Monday, February 14, 2005

Lupercalia, lotteries and love

For all you curmudgeons who think Valentine's Day is nothing more than a retailer's dream for boosting sales revenue during the middle of winter - listen up. You're mostly correct. There was, however, an ancient pagan festival called Lupercalia that was celebrated in mid-February by the Romans. In the usual pagan fashion, the celebrations and rituals were a hodge-podge of dissonant symbols, in this case wolves, Romulus & Remus, sacrificial dogs and goats, and naked young men running around slapping fair maidens with bloody strips of goatskin. Hmmm . . . I suppose that last part could be fun. Anyway, it seems the Lupercalian festival changed as the Romans moved north into France and Britain. My own guess is that running around naked in the middle of winter wouldn't hold the same appeal to the conquered northerners, and the ritual changed to one in which young men drew the names of available maids from a box. For the next year, the men were obligated to protect and accompany the young women whose names they had drawn. Ah, romance at last. But wait. Enter, the Catholic Church. Flush with success over their appropriation of the Druid festival associated with the winter solstice, the Church set its sights on Lupercalia. No longer would men draw the names of young women from a box. Instead, they drew the names of Christian saints whose lives they were then required to study for the next year. (Oh, c'mon . . . you can see the appeal, can't you?) Alright. It was a spectacular marketing and public relations failure and the Church eventually abandoned all hope of gaining ground with Lupercalia. The only reminder of the Church's interference was success in changing the name of the festival to Valentine, as in St. Valentine. However you choose to celebrate the day with your lover, I wish you a rollicking good time, (if there's a bloody goatskin involved, I don't want to hear about it.) Since every day with GHIW is a celebration of Lupercalia, there won't be anything out of the ordinary at our house today - just me imagining the old days of drawing names from a box. Say, Dick Cheney drawing Maureen Dowd's name, or Jon Stewart with Ann Coulter . . . XXOXXOO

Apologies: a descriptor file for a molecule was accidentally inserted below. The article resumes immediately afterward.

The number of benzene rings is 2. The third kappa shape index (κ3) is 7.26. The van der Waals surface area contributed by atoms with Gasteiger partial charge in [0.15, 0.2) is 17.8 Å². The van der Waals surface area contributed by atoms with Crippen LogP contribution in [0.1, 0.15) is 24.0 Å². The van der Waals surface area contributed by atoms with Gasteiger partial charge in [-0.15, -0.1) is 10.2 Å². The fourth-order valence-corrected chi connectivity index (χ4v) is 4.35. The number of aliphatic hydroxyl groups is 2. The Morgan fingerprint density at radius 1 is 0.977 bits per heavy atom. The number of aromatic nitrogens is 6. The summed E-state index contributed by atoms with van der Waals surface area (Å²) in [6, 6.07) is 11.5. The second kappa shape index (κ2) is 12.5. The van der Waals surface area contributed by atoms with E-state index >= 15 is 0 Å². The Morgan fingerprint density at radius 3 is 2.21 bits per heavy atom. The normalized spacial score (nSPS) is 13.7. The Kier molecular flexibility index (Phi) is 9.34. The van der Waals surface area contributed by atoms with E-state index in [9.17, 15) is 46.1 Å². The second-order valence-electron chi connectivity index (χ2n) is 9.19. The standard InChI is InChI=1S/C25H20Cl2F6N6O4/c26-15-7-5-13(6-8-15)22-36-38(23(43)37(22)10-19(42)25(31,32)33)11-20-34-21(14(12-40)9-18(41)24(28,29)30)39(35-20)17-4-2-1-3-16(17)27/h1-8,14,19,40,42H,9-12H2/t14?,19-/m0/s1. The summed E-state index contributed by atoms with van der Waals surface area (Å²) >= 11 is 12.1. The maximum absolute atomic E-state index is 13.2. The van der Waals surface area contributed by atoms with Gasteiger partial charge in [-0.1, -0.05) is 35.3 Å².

Friday, February 11, 2005

Blastocyst Blues

Thank you to Guila Parker for the following item -A judge in Cook County, Illinois, has ruled that a mistakenly discarded embryo at a fertility clinic is legally human, allowing a Chicago couple's wrongful death claim to go forward. Imagine for a moment how preoccupied our courts are going to be enforcing the rights of fertilized eggs should this ruling be allowed to stand. I mean, really, all those frozen blastocysts demanding to be born! Perhaps the good judge might also rule that parents who wantonly fertilize and freeze mulitple offspring be forced to bring each and every little egg to term. That might put a damper on the fertility business. Heck, it might even encourage infertile couples to adopt. How's that for a concept? Or, perhaps the government, in a form of conscription, will enlist young women with empty and available wombs to carry the fertilized eggs of those wealthy enough to afford fertility treatments. Anything less would be child abuse, wouldn't it?